Paul, if I had a shaper I would need a battle helmet and flack jacket…or maybe one of those white suits like the Stormtroopers wore…better face protection.

Of all the tools in my shop (which aren’t many), the table saw worried me the most. It’s never fired anything at me! I keep the planer and jointer set so shallow they can’t really get a good bite on anything to launch it with any force. It takes a lot more passes, but that’s OK with me. The router looks so small and innocent under the table, but it finds new and creative ways to scare the hell out me. Number 26 above should actually read:

Never let anything get between the fence and the bit.

It’s safe to say that I have gained a very healthy respect for that devious little monster.

-- Where are the band-aids?---Pro Libertate!

I agree, MontyJ. Of all my equipment, the router is the one that I hate the most. Worn bit shanks, aging, slipping collets, a wrong move… scary, shrieking, nasty thing. Unless I’m doing production mode, or edging bigger items, I’ll find any way I can to substitute with hand tools! I know there are professionals with a dozen routers holding commonly used bits they rely on day in and day out, but it’s one tool I never want to become complacent with. Glad that peg missed you!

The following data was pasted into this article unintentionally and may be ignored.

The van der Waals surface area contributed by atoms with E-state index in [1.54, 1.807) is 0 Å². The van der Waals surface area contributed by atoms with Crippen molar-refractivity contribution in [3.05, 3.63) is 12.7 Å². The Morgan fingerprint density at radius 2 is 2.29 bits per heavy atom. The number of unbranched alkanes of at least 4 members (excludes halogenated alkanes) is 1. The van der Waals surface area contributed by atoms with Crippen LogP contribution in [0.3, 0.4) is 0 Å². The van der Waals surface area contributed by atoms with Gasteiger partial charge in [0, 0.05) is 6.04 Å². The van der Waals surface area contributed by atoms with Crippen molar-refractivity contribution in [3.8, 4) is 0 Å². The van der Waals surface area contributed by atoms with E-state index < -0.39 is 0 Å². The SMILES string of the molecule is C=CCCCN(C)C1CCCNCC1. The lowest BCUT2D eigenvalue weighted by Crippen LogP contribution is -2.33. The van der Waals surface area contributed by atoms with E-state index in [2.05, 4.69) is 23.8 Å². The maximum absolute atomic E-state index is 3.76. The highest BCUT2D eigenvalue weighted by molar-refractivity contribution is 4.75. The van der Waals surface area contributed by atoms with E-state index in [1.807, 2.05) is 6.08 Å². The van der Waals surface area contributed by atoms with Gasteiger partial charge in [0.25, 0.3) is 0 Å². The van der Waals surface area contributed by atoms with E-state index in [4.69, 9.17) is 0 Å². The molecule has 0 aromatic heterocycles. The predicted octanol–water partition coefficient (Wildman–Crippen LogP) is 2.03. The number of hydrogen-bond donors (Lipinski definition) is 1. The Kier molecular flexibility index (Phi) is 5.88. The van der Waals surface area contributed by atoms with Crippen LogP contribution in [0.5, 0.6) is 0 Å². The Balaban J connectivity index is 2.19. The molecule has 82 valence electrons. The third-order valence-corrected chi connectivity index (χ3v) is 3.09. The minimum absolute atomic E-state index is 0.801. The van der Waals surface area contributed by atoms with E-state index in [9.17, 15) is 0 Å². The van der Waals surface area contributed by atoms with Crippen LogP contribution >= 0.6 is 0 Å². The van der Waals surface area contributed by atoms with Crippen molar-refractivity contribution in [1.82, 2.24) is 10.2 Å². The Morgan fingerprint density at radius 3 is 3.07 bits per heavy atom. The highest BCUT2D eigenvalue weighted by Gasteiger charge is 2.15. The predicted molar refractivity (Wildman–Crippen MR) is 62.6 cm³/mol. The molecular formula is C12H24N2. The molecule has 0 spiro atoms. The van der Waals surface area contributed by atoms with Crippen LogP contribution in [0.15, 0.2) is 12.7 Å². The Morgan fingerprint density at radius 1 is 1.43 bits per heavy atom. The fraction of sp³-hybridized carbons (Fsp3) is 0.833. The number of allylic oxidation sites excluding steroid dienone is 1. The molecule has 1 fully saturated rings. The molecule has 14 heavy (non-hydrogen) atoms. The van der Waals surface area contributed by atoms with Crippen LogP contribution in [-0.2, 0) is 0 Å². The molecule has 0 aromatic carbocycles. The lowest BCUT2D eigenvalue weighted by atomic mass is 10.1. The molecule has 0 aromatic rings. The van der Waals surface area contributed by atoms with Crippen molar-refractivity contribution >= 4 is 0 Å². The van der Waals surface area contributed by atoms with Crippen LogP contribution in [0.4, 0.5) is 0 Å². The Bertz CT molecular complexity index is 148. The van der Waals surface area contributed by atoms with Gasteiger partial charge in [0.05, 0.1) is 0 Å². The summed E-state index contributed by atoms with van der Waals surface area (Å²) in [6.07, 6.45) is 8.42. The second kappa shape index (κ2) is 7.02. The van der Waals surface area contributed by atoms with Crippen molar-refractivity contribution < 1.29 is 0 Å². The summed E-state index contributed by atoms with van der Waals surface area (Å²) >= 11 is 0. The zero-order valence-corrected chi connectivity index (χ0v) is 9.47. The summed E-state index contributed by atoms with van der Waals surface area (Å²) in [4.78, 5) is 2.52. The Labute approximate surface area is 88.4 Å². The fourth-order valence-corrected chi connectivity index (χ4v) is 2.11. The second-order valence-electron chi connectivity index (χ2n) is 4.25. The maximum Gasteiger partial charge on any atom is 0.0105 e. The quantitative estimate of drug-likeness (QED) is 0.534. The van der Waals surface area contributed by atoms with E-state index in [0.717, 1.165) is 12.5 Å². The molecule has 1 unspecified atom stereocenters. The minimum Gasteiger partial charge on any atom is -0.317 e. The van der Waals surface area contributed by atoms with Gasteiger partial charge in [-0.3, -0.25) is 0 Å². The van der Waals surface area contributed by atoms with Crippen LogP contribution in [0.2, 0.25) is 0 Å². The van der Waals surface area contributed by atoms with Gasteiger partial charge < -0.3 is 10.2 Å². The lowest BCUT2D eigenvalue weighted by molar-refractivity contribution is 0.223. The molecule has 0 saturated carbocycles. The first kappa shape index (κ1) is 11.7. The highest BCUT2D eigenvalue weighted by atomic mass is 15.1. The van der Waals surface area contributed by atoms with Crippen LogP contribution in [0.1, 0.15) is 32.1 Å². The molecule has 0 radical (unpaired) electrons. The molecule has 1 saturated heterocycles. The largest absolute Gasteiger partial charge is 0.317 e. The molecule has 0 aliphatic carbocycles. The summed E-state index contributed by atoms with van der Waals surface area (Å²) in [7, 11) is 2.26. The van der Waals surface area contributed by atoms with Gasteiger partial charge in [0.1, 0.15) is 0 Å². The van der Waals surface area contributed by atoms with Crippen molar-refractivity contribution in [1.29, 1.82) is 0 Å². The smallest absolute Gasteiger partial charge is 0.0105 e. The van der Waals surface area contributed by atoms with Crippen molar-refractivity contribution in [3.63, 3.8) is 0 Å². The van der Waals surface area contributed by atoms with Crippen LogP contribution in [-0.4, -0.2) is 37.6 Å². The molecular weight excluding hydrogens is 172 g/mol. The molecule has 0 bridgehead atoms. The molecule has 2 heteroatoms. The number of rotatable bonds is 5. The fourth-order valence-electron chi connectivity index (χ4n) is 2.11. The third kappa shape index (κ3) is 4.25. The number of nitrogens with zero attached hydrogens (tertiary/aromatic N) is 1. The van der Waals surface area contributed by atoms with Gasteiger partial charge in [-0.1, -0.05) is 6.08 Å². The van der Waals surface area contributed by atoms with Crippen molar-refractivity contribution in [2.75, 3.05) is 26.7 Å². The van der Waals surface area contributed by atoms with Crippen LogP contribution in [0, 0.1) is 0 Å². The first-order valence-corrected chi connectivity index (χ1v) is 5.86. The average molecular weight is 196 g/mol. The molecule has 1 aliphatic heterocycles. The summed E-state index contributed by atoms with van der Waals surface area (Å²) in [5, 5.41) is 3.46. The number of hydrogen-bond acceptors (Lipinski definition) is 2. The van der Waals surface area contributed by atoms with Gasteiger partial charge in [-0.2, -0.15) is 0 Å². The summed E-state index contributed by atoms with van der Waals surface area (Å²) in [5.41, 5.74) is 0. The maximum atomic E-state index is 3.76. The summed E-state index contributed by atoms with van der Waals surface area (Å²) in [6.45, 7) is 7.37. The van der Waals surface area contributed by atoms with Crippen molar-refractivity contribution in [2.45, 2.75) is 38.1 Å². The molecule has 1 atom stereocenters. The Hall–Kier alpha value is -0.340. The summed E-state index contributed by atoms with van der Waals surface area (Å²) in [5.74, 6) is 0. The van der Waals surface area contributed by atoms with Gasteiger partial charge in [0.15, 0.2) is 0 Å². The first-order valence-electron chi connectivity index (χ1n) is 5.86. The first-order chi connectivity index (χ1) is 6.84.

-- Might As Well Dance : http://barbsid.blogspot.com/

I had a minor chisel incident this weekend. Small rafter on the top of a little wishing well I’m building. I was sawing the sides for some cutouts and just using a rubber mallet to tap the chisel in underneath to pop the cutout out. The rafters had very little support so I instinctively used my other hand to support it. Of course the first whack on the chisel sent it all the through and into the heel of my hand. Another inch over and it would’ve much bloodier than it was.

Lesson learned.

Dubb, dubb, dubb…your kidding me right? I posted the list 8 days ago! Number ONE on the list!
1. Never have your hand in the path of the chisel, no matter how careful you are.

Read man, read! I’m trying to save your life here. I hope you read lesson 2. And if you come back next week complaining of a lump on your head from trying to rout a flat edge on a round bench dog, well, I’ll just wash my hands with you.

-- Where are the band-aids?---Pro Libertate!